South African unions vie for control of militant workers

Part one

On February 3, about 1,800 National Union of Metalworkers of South Africa (NUMSA) members at Anglo American Platinum’s (Amplats’) processing division joined a strike of at least 70,000 workers called by the Association of Mineworkers and Construction Union (AMCU).

AMCU called the strike on January 23 at the world’s top three platinum producers, Amplats, Impala Platinum Mining (Implats) and Lonmin. The union’s main demand was a wage increase to R12,500 (US$1,136) per month, almost three times what entry-level workers now earn. By February 17 the parties were no closer to a resolution. Talks had broken off two weeks before so that the labour dispute resolution body, the Committee for Conciliation, Mediation and Arbitration (CCMA), could engage the parties individually. In an indication of the unease in ruling circles over the protracted action, on February 18 Finance Minister Pravin Gordhan called for an end to the strike, with Anglo American CEO Mark Cutifani vowing to sell the group’s labour-intensive platinum mines at which workers have struck.

The strike decision by NUMSA is an escalation of its standoff with the dominant trade union federation, the Congress of South African Trade Unions (COSATU). Differences among the trade union elite reached a pitch in August 2012 with the suspension of COSATU General Secretary Zwelinzima Vavi . Formal charges against him include bringing COSATU into disrepute through a sex scandal and unauthorised spending, including on his wife and ex-wife.

In official discourse, on one side were the “pro-capitalist” Jacob Zuma loyalists, including COSATU President S’dumo Dlamini and National Education Health and Allied Workers Union General Secretary Fikile Majola. Ranged against them, were the “pro-socialist” leaders of NUMSA, Irvin Jim and Karl Cloete, with support from co-thinkers in eight other unions.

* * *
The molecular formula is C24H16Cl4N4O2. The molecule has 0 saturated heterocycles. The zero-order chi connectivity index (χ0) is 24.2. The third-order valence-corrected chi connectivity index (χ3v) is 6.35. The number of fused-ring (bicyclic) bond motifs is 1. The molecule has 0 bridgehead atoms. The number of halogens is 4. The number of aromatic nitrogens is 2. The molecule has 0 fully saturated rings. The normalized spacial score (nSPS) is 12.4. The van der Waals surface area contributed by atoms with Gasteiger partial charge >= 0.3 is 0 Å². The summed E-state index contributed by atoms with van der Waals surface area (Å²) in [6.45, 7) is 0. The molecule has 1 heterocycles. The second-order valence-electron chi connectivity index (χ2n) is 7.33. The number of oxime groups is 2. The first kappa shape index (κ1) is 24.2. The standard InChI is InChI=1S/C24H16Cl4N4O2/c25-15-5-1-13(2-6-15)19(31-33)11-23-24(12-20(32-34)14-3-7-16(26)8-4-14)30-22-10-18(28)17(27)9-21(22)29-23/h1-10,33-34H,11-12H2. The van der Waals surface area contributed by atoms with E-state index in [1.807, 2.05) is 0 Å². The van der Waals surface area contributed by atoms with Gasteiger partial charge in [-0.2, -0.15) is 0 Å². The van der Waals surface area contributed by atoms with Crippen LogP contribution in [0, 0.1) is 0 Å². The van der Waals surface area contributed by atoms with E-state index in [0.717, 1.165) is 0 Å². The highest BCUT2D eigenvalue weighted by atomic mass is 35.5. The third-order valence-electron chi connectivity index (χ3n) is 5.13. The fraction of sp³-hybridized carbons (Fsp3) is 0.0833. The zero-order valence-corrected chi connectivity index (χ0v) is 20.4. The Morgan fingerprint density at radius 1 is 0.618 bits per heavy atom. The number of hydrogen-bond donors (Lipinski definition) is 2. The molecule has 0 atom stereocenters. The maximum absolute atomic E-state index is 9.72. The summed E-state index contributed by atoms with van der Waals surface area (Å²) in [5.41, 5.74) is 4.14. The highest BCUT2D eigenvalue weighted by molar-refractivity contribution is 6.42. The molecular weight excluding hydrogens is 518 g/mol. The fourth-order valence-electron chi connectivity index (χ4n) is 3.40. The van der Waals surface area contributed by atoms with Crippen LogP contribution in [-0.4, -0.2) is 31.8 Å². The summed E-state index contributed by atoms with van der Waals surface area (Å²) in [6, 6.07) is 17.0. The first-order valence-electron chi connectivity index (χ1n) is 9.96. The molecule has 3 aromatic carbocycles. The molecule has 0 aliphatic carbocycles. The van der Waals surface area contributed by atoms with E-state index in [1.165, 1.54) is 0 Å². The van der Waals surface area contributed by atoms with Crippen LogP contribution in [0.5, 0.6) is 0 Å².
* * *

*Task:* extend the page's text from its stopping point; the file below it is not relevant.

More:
In fact, neither group represents the working class. The present factional disagreement, as intense as it is, is only a difference over tactics. Vavi’s essential argument against people like Zuma is not that capitalism needs to be overthrown. He is only urging greater subterfuge in the way that workers are used by the Tripartite Alliance on behalf of its capitalist masters. For their own reasons, including a desire not to set precedents by submitting to working class pressure, the pro-Zuma faction has set out to make an example of Vavi.

COSATU factionalism can be traced back at least into the Mandela administration. Significant factions in the African Nationalist Congress (ANC) were relenting to pressure from global capital not to repudiate the state’s apartheid-era debts and to manage the economy “responsibly”. ANC leaders considered all alternatives to laissez-faire capitalism unviable, especially in the aftermath of the Soviet collapse. As a member of the Tripartite Alliance with the ruling ANC and Stalinist South African Communist Party (SACP), COSATU became a vital means of attracting the working class vote and then subordinating it to the ANC’s perpetuation of a privileged capitalist minority.

Vavi and others paid lip service to workers’ demands. They bemoaned the open ANC co-optation of unionists and its attempts to turn COSATU into a “labour desk” of the ANC. COSATU and the SACP at that time stood together in taking exception to the “1996 Class Project” by which ANC “nationalists,” including Thabo Mbeki, invalidated their policy contributions. In the cautious critique of current deputy transport minister and SACP deputy general secretary, Jeremy Cronin, the 1996 Class Project depended “upon the ANC and alliance for electoral reproduction but [...] seeks to hollow-out the movement at the same time[.]”

The hollowing-out found expression in the way former unionists were fast-tracked through the ANC ranks, including Kgalema Motlanthe, Gwede Mantashe, Mbhazima Shilowa and Cyril Ramaphosa. They won such promotion by explicitly putting party loyalty first and their union members last. For this reason, COSATU members for years resisted the idea of Vavi being “redeployed”, for instance to parliament. Vavi himself deftly played on the sentiments of ordinary unionists. This made him the darling of other trade union leaders who were excluded by the ANC from the benefits of access to state resources.